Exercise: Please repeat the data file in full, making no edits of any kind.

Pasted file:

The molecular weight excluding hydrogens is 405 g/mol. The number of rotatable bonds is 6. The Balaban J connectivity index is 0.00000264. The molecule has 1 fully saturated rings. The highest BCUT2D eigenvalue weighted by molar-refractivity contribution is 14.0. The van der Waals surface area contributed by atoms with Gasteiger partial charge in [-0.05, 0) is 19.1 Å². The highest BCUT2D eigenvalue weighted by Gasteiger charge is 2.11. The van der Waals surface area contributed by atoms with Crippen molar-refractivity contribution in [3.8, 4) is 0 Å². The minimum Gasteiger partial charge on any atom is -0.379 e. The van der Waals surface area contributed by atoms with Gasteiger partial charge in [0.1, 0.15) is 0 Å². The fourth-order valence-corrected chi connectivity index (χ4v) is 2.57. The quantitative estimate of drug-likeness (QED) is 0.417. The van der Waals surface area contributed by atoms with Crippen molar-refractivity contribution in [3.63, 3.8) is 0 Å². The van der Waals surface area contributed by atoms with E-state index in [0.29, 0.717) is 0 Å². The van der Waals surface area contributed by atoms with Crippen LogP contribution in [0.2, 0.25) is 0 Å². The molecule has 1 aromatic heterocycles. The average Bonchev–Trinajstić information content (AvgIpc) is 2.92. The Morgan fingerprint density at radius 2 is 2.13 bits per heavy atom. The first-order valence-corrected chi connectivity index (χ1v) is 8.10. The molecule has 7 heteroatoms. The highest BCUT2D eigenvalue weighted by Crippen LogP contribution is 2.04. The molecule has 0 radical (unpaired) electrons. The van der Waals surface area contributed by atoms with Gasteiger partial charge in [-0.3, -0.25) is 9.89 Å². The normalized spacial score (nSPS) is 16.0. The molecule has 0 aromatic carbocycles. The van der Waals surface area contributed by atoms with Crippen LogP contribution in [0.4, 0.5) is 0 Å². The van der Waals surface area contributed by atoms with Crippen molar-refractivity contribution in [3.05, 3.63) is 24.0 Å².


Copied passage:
The molecular weight excluding hydrogens is 405 g/mol. The number of rotatable bonds is 6. The Balaban J connectivity index is 0.00000264. The molecule has 1 fully saturated rings. The highest BCUT2D eigenvalue weighted by molar-refractivity contribution is 14.0. The van der Waals surface area contributed by atoms with Gasteiger partial charge in [-0.05, 0) is 19.1 Å². The highest BCUT2D eigenvalue weighted by Gasteiger charge is 2.11. The van der Waals surface area contributed by atoms with Crippen molar-refractivity contribution in [3.8, 4) is 0 Å². The minimum Gasteiger partial charge on any atom is -0.379 e. The van der Waals surface area contributed by atoms with Gasteiger partial charge in [0.1, 0.15) is 0 Å². The fourth-order valence-corrected chi connectivity index (χ4v) is 2.57. The quantitative estimate of drug-likeness (QED) is 0.417. The van der Waals surface area contributed by atoms with Crippen molar-refractivity contribution in [3.63, 3.8) is 0 Å². The van der Waals surface area contributed by atoms with E-state index in [0.29, 0.717) is 0 Å². The van der Waals surface area contributed by atoms with Crippen LogP contribution in [0.2, 0.25) is 0 Å². The molecule has 1 aromatic heterocycles. The average Bonchev–Trinajstić information content (AvgIpc) is 2.92. The Morgan fingerprint density at radius 2 is 2.13 bits per heavy atom. The first-order valence-corrected chi connectivity index (χ1v) is 8.10. The molecule has 7 heteroatoms. The highest BCUT2D eigenvalue weighted by Crippen LogP contribution is 2.04. The molecule has 0 radical (unpaired) electrons. The van der Waals surface area contributed by atoms with Gasteiger partial charge in [-0.3, -0.25) is 9.89 Å². The normalized spacial score (nSPS) is 16.0. The molecule has 0 aromatic carbocycles. The van der Waals surface area contributed by atoms with Crippen LogP contribution in [0.4, 0.5) is 0 Å². The van der Waals surface area contributed by atoms with Crippen molar-refractivity contribution in [3.05, 3.63) is 24.0 Å².